But the group after the girl are a determined bunch and they've got state of the art gadgetry to corner their prey - so long as their prey isn't Sam Dryden. Using tracking satellites, mis-information to the media and dastardly doggedness, Sam and Rachel are running for their lives. And make no mistake, the group is not thinking of capturing the pair, this is a search and destroy mission.

What follows is a breath-taking, full-tilt, action yarn that does not let up until you hit the last page. Part Jack Reacher, part FIRESTARTER, Lee's RUNNER combines the best elements of both. His characterization is excellent. Dryden comes across as a damaged yet capable human being and Lee makes sure Rachel never strays into the smart-mouth, precocious kid minefield. Twist and turns abound and this is where Lee shines. He has the uncanny knack of slowly unveiling the details while Sam and Rachel flee for their lives and the plot unfolds with tantalizing slowness, just enough to keep you reading until Lee pulls the rug out from under you time and time again.

But where Lee excels is in his payoffs. Once the main thrust of the plot is revealed, any experienced reader could fill in where they think the story is going only they'd be wrong. Lee keeps the standard action, suspense framework of the novel fresh and, although the final payoff does not quite reach BREACH's mind-blowing levels, it is still satisfyingly different and engaging.

 With characters you care about, and an unpredictable plot, RUNNER is sure to satisfy any action junkie. I tore through the thing and am already anxiously awaiting Lee's next effort.

Wednesday, December 18, 2013


By Andrew Salmon
A Fightcard Novel
137 pages

Canadian writer Andrew Salmon burst on the New Pulp scene several years ago when his very first Sherlock Holmes story for Airship 27 Procutions, The Adventure of the Locked Room, won him the Pulp Factory Award for Best Pulp Short Story of 2009.  Since that outing, Salmon has gone on to write four more tales starring Sir Arthur Conan Doyle’s famous crime solving duo, Sherlock Holmes and Dr. Watson.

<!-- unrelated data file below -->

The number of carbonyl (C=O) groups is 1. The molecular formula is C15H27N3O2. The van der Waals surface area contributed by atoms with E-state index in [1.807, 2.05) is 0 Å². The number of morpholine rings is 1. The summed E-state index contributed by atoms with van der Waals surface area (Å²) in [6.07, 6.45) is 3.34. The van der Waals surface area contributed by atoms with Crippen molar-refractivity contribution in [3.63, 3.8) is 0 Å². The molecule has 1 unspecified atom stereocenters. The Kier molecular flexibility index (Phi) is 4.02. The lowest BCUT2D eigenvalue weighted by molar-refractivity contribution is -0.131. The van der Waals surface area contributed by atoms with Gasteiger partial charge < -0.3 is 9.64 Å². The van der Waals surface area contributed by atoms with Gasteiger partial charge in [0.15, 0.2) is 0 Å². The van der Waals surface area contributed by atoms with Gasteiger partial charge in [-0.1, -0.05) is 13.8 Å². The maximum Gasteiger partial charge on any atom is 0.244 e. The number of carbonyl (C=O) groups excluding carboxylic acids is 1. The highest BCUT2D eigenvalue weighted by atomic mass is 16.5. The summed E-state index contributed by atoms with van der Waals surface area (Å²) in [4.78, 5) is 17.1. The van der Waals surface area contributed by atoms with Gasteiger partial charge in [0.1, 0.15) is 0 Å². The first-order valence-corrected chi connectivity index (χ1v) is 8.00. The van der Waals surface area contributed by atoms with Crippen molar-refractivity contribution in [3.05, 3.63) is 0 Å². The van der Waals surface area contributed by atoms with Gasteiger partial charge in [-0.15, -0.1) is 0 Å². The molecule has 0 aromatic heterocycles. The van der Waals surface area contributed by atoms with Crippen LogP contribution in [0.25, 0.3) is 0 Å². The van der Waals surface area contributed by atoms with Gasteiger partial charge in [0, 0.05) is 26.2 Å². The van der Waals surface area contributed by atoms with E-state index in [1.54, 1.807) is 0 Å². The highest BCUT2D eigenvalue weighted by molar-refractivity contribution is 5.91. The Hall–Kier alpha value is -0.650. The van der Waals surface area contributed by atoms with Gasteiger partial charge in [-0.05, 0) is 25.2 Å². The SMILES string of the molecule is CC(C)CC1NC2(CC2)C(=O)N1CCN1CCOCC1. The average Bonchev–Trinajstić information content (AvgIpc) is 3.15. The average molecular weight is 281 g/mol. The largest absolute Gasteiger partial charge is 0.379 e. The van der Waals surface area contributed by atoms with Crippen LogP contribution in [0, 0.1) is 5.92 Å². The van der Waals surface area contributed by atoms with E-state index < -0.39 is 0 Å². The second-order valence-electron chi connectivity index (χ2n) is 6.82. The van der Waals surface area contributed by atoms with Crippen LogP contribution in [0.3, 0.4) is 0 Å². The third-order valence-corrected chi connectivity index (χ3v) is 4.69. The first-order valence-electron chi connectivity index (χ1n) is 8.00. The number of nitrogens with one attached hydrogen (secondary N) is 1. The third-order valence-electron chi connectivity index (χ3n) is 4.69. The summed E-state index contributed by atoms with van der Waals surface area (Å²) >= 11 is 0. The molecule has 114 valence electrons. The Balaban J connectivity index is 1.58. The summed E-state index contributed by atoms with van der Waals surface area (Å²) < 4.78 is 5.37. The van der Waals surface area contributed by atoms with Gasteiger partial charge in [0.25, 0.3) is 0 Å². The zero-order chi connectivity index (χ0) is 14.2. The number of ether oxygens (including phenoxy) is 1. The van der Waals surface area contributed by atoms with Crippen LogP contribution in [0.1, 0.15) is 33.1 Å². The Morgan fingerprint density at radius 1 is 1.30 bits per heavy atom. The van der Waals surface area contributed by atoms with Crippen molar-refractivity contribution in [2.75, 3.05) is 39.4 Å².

Now Salmon has taken his affinity for these characters and given us his longest Holmes story yet; one wherein the famous sleuth is tested both physically and mentally.  The Fightcard books, established by writer/publisher Paul Bishop, is a popular series that has quickly revived a classic pulp genre, the boxing stories, by new and exciting writers.
Bringing Holmes and Watson into the 1880s London underground world of bare-knuckle fighting was a stroke of genius first suggested by Bishop and now brilliantly realized in this new title.

Easily one of the author’s most daunting challenges, Salmon clearly did his homework and offers up a terrific adventure that is both historically accurate in its setting and at the same time true to the classic Doyle formula of presenting our heroes with a unique and macabre murder mystery.  With only a few days before Christmas, 1884, Sherlock Holmes engages in a friendly boxing match with an old friend as another of his many personal challenges to better himself.  No sooner has the bout ended then someone enters the hall screaming, “Murder.”  Disregarding his own lack of clothing, Holmes rushes into the snowy night clad only in britches to find the dead body of a young man apparently strangled to death.  But the victim’s footprints are the only ones to be found in the pristine white snow around his body?